Apple Selectively Kicks Adult Apps Out of App Store
Article by George Norman
On 25 Feb 2010
This whole story started about a week ago when the developer of iPhone app “Wobble iBoobs” received an email from Apple explaining that the app has been kicked out of the App Store. In the email, Apple explained that numerous customers complained about this type of content (adult, of course) and so they changed the App Store’s guidelines. Wobble iBoobs was the kind of app that Apple “originally believed to be suitable for distribution” but not anymore.

“Whenever we receive customer complaints about objectionable content we review them. If we find these apps contain inappropriate material we remove them and request the developer make any necessary changes in order to be distributed by Apple,” explained Apple.

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It wasn’t just Wobble iBoobs that saw Apple’s boot. The company decided to remove “any overtly sexual content from the App Store”. In this category more than 5000 other apps that catered to the tastes of the adult audience we included – and they were kicked out of the App Store.

According to the developer of Wobble iBoobs, Jon Atherton at Chillifresh, Apple is enforcing these new rules when it comes to apps that feature adult content:
  1. No images of women in bikinis (Ice skating tights are not OK either)
  2. No images of men in bikinis! (I didn’t ask about Ice Skating tights for men)
  3. No skin (he seriously said this) (I asked if a Burqa was OK, and the Apple guy got angry)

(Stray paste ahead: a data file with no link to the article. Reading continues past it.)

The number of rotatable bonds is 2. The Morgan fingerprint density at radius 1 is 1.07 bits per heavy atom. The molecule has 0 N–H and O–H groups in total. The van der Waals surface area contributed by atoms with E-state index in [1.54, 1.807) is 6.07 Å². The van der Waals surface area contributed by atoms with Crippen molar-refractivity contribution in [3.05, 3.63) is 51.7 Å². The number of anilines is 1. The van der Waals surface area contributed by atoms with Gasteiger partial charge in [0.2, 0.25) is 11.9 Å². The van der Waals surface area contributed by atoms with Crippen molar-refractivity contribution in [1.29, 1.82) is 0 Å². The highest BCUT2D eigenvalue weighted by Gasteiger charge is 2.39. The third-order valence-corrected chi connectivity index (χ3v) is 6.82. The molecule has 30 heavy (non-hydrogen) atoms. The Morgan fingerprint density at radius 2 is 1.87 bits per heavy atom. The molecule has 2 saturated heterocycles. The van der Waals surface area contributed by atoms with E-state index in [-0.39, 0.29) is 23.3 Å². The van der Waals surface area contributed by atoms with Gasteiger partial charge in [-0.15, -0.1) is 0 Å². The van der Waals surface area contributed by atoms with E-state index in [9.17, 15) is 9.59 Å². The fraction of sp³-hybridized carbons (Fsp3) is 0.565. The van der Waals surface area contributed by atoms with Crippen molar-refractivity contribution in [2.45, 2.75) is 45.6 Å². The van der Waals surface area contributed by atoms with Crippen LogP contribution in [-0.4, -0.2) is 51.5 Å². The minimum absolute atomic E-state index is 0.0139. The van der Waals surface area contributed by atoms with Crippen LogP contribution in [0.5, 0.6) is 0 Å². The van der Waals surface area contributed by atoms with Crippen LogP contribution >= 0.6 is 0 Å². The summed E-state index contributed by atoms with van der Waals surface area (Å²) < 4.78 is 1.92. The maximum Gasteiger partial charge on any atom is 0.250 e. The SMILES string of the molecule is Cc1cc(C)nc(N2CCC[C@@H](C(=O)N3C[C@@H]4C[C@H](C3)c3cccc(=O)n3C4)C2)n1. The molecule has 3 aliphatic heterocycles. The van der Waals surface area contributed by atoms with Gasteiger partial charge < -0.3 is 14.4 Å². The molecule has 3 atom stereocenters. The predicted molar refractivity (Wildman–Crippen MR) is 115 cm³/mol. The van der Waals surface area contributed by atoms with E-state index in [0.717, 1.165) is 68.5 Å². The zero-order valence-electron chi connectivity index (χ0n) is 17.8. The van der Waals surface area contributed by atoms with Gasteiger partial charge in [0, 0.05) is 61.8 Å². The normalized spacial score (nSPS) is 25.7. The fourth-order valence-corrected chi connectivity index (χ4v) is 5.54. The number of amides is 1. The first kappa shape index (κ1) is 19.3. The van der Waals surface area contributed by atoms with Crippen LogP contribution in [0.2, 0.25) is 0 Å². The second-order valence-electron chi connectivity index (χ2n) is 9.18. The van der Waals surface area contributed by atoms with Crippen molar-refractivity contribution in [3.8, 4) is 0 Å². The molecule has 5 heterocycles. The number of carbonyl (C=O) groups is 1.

4. No silhouettes that indicate that Wobble can be used for wobbling boobs (yes – I am serious, we have to remove the silhouette in this pic)
  5. No sexual connotations or innuendo: boobs, babes, booty, sex – all banned
  6. Nothing that can be sexually arousing!! (I doubt many people could get aroused with the pic above but those puritanical guys at Apple must get off on pretty mundane things to find Wobble “overtly sexual!)
  7. No apps will be approved that in any way imply sexual content (not sure how Playboy is still in the store, but …)

The weird thing is that Apple, in its fight to rid the App Store of adult apps, only selectively removed apps. A Sports Illustrated app tied to its annual swimsuit issue for example was not removed. Apple's Senior Vice President of Worldwide Product Marketing, Philip Schiller, commented: “The difference is this is a well-known company with previously published material available broadly in a well-accepted format.” So in Schiller’s own words, it’s okay to break Apple’s own rules if you’re renowned. Just one more example of Apple’s more than opaque policies.



Tags: Apple, App Store, App
About the author: George Norman
George is a news editor.
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